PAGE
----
J.S: It’s difficult to unpack the story of who the Jews are in Africa. There presently exist, or have existed in the recent past, a number of indigenous groups throughout Africa, who identify themselves as Jewish, and also trace their lineage to the tribes of Israel. And yet, to discuss these communities together is extremely problematic in that their histories, their religious practices, and their traditions of descent show them to be quite different one from another. For example, the Beta Israel of Ethiopia, who have immigrated to Israel at this point in their entirety, traditionally claimed descent from the son of King Solomon and the Queen of Sheba. The Lemba, of Malawi, Zimbabwe and South Africa, assert their Jewish lineage even while they practice as Christians. So too groups of Muslims in Timbuktu in Mali believe that they are descended from Jewish traders who settled in the area, as far back as the 15th century.

Segments of the Igbo of Nigeria and the Sefwi people of Ghana trace their origins to Jews who traveled from Israel to West Africa, some dating back to the period following the destruction of the first Temple in 586 B.C.E. The once vibrant Sephardic and Mizrahi of Morocco, Tunisia, Algeria, and Egypt, were established in North Africa approximately two millennia ago, but since 1948, the vast majority of North African Jews emigrated, settling in France, Israel, and the United States.

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Now, in contrast to these communities, the Abayudaya, which means “Jewish people of Uganda,” proudly reference their conversion to Judaism in the 1920s, stating that they were drawn to Jewish practice by the truth of the Torah, the five books of Moses. Their founder, Semei Kakungulu, was a powerful Ganda leader, and he considered Christianity and Islam, and then according to community elders, said, “Why should I follow the shoots when I could have the root.”

Presently, the Abayudaya number of approximately 750 people, and live in villages surrounding Mbale in eastern Uganda. Many members scrupulously follow Jewish ritual, observe the laws of the Sabbath, celebrate Jewish holidays, keep kosher, and pray in Hebrew. Since the community’s original self conversion, and through the difficult period of Idi Amin’s rule in the 1970s, the Abayudaya have been distinguished by their commitment to following mainstream Jewish practice, an approach that’s been amplified since their increased contact with Jews from North America and Israel since the mid-1990s.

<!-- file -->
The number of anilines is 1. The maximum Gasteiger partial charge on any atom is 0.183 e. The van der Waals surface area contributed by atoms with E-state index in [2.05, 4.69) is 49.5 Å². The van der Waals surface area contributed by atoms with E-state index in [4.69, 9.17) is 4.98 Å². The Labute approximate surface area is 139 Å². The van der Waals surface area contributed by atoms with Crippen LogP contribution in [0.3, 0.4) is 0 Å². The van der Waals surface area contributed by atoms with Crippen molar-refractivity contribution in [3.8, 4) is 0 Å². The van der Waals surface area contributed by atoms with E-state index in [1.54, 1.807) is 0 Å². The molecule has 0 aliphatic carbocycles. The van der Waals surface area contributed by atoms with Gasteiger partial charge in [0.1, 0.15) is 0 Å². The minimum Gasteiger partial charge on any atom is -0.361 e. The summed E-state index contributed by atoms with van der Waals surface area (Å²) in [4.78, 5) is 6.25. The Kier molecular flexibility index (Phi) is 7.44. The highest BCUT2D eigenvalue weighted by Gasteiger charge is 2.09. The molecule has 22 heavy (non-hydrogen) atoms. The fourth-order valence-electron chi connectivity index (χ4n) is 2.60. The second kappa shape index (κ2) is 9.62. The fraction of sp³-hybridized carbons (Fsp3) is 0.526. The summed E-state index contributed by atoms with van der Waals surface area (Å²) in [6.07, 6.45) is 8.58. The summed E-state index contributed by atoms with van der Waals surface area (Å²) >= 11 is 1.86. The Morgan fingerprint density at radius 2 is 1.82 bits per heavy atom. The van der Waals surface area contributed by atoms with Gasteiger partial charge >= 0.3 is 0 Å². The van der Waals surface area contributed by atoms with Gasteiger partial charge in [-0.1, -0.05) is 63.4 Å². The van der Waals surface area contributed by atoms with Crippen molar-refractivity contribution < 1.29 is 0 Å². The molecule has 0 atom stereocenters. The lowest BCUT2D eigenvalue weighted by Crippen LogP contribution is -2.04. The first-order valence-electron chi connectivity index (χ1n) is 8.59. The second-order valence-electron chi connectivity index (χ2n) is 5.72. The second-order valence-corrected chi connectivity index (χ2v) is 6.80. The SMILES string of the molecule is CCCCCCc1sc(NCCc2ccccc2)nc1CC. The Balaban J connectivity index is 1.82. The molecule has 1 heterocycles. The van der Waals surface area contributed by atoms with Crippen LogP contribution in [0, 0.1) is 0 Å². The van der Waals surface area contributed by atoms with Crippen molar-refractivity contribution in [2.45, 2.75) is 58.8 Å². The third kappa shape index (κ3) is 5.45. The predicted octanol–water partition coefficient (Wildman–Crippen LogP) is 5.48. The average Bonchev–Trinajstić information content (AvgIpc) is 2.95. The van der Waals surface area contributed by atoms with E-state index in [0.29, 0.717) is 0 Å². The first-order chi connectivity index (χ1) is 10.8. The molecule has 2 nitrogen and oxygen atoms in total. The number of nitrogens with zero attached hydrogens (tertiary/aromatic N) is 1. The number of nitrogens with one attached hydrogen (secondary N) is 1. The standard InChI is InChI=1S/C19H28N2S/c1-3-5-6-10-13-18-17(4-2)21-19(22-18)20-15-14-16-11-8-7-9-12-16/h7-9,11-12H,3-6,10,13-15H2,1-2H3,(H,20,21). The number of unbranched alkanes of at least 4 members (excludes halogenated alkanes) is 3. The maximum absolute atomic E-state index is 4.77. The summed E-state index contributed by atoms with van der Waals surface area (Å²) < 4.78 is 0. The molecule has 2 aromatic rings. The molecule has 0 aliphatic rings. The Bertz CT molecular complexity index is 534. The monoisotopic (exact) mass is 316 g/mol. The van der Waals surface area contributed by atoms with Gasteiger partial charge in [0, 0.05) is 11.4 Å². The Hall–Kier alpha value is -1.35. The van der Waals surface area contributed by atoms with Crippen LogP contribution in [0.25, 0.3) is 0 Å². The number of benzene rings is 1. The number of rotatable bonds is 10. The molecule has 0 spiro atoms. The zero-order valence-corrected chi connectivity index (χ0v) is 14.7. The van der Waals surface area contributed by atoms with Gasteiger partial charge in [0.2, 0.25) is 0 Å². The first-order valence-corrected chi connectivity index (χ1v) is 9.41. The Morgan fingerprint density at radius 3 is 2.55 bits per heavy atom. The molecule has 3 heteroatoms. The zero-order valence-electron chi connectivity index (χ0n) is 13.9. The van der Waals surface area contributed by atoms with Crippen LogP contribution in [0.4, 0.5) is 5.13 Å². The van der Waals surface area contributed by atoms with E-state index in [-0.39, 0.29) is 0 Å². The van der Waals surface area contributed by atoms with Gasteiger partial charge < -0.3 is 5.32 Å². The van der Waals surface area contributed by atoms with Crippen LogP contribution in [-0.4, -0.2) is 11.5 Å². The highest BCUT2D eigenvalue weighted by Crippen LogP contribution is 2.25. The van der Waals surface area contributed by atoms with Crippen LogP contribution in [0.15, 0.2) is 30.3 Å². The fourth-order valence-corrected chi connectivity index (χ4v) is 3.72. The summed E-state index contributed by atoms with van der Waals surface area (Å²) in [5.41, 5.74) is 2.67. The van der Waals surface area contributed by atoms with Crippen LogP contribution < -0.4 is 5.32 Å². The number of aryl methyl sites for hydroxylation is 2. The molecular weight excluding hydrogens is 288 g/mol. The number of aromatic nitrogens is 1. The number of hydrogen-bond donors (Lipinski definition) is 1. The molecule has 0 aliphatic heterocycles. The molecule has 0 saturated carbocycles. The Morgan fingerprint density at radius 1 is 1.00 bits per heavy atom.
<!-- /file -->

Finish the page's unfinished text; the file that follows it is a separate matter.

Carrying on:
B.E: We’ll get back to the Abayudaya shortly. But I want to understand these contrasts a little better first. When we speak of indigenous African Jews, it seems like the clearest history, and thus the least open to question, is that surrounding the Sephardic communities of North Africa. Would you agree?

J.S: Well, they settled in North Africa up to two millennia ago, and the vibrant Jewish communities in Morocco, Algeria, Tunisia, Libya, and Egypt have developed rich and unique musical traditions. They only began to leave North Africa en masse after the formation of the State of Israel. The rise of Arab nationalism made it increasingly difficult for these Jewish communities to continue to thrive and live peacefully in North Africa.